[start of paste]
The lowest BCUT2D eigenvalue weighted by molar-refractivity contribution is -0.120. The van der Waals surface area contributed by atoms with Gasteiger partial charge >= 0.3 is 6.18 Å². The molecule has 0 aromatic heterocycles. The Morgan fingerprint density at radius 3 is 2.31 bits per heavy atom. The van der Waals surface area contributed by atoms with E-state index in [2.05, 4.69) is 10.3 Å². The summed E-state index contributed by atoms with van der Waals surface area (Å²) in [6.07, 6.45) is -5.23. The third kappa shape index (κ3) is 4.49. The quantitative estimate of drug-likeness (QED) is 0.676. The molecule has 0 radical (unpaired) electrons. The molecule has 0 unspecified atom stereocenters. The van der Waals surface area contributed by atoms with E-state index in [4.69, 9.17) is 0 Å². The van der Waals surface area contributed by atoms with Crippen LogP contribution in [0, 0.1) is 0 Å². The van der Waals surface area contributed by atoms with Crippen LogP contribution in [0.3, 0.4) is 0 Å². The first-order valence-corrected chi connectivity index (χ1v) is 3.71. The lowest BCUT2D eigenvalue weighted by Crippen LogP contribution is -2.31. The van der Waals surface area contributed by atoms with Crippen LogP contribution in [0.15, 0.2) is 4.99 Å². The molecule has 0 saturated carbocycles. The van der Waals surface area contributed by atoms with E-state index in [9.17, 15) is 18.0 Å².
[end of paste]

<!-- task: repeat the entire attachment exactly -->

The lowest BCUT2D eigenvalue weighted by molar-refractivity contribution is -0.120. The van der Waals surface area contributed by atoms with Gasteiger partial charge >= 0.3 is 6.18 Å². The molecule has 0 aromatic heterocycles. The Morgan fingerprint density at radius 3 is 2.31 bits per heavy atom. The van der Waals surface area contributed by atoms with E-state index in [2.05, 4.69) is 10.3 Å². The summed E-state index contributed by atoms with van der Waals surface area (Å²) in [6.07, 6.45) is -5.23. The third kappa shape index (κ3) is 4.49. The quantitative estimate of drug-likeness (QED) is 0.676. The molecule has 0 radical (unpaired) electrons. The molecule has 0 unspecified atom stereocenters. The van der Waals surface area contributed by atoms with E-state index in [4.69, 9.17) is 0 Å². The van der Waals surface area contributed by atoms with Crippen LogP contribution in [0, 0.1) is 0 Å². The van der Waals surface area contributed by atoms with Crippen LogP contribution in [0.3, 0.4) is 0 Å². The first-order valence-corrected chi connectivity index (χ1v) is 3.71. The lowest BCUT2D eigenvalue weighted by Crippen LogP contribution is -2.31. The van der Waals surface area contributed by atoms with Crippen LogP contribution in [0.15, 0.2) is 4.99 Å². The molecule has 0 saturated carbocycles. The van der Waals surface area contributed by atoms with E-state index in [9.17, 15) is 18.0 Å².